Setting up a living trust in the state of North Carolina can be tricky. But, with the right team on your side to help, the estate planning process in North Carolina becomes much more manageable. Our North Carolina estate planning and trusts attorneys at Wilson Ratledge can help you craft that plan.
What Is A Living Trust?
A living trust is defined as the following: a trust in which the person who creates the trust can alter it at any time or, if they are so inclined, to end the trust altogether.
The opposite of a living trust is an “irrevocable trust.” By setting up an irrevocable trust, you do not have the ability to alter or end the trust at any time.
Many people refer to a living trust as a “revocable trust.” So, if you hear that particular phrase mentioned, know that it refers to a living trust.
What Are The Advantages Of Setting Up A Living Trust?
Setting up a living trust offers a wide assortment of advantages. Some of the most notable benefits that can come from setting up a living trust are as follows:
- Probate avoidance: Assets placed in a revocable trust typically do not need to go through probate, which can save your beneficiaries time, legal fees, and court costs.
- Privacy: Unlike a will, a revocable trust does not become part of the public record upon your death. This means that the details of your trust and the assets it holds remain private.
- Control and flexibility: With a revocable trust, you can maintain control over your assets during your lifetime and make changes to the trust, including amending or revoking it, as your circumstances or wishes change.
- Incapacity planning: A revocable trust can include provisions that allow a designated trustee to manage your assets in the event of your incapacity. This can help avoid the need for a court-appointed guardian or conservator.
- Asset management: A revocable trust allows you to appoint a professional trustee to manage your assets, which can be beneficial if you lack the time, interest, or expertise to manage them yourself.
- Potential tax benefits: While a revocable trust generally does not provide significant tax benefits during your lifetime, it can be structured to minimize estate taxes for your beneficiaries, depending on your specific situation.
- Protection for beneficiaries: A revocable trust can provide protection for your beneficiaries, such as by including spendthrift provisions that prevent creditors from reaching a beneficiary’s interest in the trust.
Given the benefits outlined above, a living trust is easily the best option for you if you are seeking flexibility.
How Do You Set Up A Living Trust In North Carolina?
The process of setting up a living trust can be complicated. Understanding what goes into creating a living trust, along with working with an experienced legal partner who can make sure the trust aligns with your needs, can make the process much smoother.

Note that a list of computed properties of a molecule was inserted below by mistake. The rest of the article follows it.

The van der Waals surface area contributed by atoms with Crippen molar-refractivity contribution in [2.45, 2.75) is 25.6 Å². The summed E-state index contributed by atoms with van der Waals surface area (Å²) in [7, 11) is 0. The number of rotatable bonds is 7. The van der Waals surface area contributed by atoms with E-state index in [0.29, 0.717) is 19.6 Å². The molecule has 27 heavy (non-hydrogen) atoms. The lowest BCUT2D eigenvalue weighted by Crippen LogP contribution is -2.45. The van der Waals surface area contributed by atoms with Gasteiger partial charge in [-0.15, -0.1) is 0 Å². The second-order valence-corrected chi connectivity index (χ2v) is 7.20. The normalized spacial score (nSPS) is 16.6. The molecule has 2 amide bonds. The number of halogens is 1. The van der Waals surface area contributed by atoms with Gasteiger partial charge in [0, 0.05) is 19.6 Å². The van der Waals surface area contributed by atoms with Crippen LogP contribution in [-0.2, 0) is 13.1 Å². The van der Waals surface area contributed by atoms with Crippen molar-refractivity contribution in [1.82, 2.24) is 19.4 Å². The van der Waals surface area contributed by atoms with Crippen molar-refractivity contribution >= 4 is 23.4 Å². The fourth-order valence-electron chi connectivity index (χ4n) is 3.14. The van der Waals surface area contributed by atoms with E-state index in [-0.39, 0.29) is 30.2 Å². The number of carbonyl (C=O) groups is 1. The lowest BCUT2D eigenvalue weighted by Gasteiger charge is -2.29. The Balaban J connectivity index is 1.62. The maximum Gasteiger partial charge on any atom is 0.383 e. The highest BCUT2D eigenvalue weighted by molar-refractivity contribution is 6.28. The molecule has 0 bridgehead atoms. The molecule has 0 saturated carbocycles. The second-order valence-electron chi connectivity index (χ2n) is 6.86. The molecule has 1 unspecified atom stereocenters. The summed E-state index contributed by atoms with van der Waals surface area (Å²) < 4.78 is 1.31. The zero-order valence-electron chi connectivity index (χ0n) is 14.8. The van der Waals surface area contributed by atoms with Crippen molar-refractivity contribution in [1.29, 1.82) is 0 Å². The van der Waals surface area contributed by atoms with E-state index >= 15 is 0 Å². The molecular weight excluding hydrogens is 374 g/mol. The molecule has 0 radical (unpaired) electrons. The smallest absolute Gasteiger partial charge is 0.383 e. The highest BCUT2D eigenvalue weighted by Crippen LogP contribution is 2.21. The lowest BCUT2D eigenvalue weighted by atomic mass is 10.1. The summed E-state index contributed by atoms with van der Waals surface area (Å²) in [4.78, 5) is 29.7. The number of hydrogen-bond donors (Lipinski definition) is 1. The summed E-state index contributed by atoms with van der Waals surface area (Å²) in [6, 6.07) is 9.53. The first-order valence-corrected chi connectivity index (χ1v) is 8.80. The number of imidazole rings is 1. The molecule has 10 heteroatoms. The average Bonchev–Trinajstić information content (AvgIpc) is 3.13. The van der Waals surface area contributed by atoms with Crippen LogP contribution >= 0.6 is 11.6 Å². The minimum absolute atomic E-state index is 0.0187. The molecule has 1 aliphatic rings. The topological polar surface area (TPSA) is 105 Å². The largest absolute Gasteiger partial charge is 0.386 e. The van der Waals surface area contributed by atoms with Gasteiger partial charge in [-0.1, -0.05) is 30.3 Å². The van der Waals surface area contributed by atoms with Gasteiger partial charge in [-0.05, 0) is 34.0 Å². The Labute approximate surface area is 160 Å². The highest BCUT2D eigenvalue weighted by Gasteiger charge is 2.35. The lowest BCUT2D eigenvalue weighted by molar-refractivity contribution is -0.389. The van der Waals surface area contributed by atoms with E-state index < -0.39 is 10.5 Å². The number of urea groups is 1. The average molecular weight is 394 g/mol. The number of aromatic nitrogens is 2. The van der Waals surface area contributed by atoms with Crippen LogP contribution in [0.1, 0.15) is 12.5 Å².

Some things you can do in advance to make the process smoother can include the following:
- Inventory your assets: Make a comprehensive list of all your assets, including real estate, bank accounts, investments, retirement accounts, life insurance policies, vehicles, and valuable personal property. Note the estimated value of each asset and gather documentation, such as account statements, deeds, and titles.
- Identify your beneficiaries: Decide who you would like to receive your assets after your death. This may include family members, friends, or charitable organizations. Consider alternate beneficiaries in case your primary beneficiaries predecease you or are unable to inherit.
- Choose a trustee: The trustee is responsible for managing the trust according to your instructions. This person or entity should be trustworthy, responsible, and capable of managing financial matters. Consider who you want to serve as the initial trustee, as well as any successor trustees.
- Define your objectives: Consider your goals and objectives for creating the trust, such as avoiding probate, protecting assets, providing for minor children, or addressing concerns about your own incapacity. Be prepared to discuss these goals with your lawyer.
- Outline specific instructions: Think about any specific instructions you may want to include in your trust, such as when and how assets should be distributed to beneficiaries, or how assets should be used for their benefit (e.g., education, healthcare, or living expenses).
- Review existing estate planning documents: If you already have estate planning documents, such as a will or power of attorney, gather them for review. Your lawyer will need to consider these documents to ensure that your new living trust coordinates properly with your existing plan.
Taking the time to do this due diligence in advance can ensure that the resulting plan takes into account your preferences and protects your family and legacy.
Speak With Our North Carolina Trust Administration Lawyers
Setting up a living trust isn’t always easy. Still, by speaking with a North Carolina trust administration lawyer at Wilson Ratledge today, the process can and will become much easier and much more pleasant.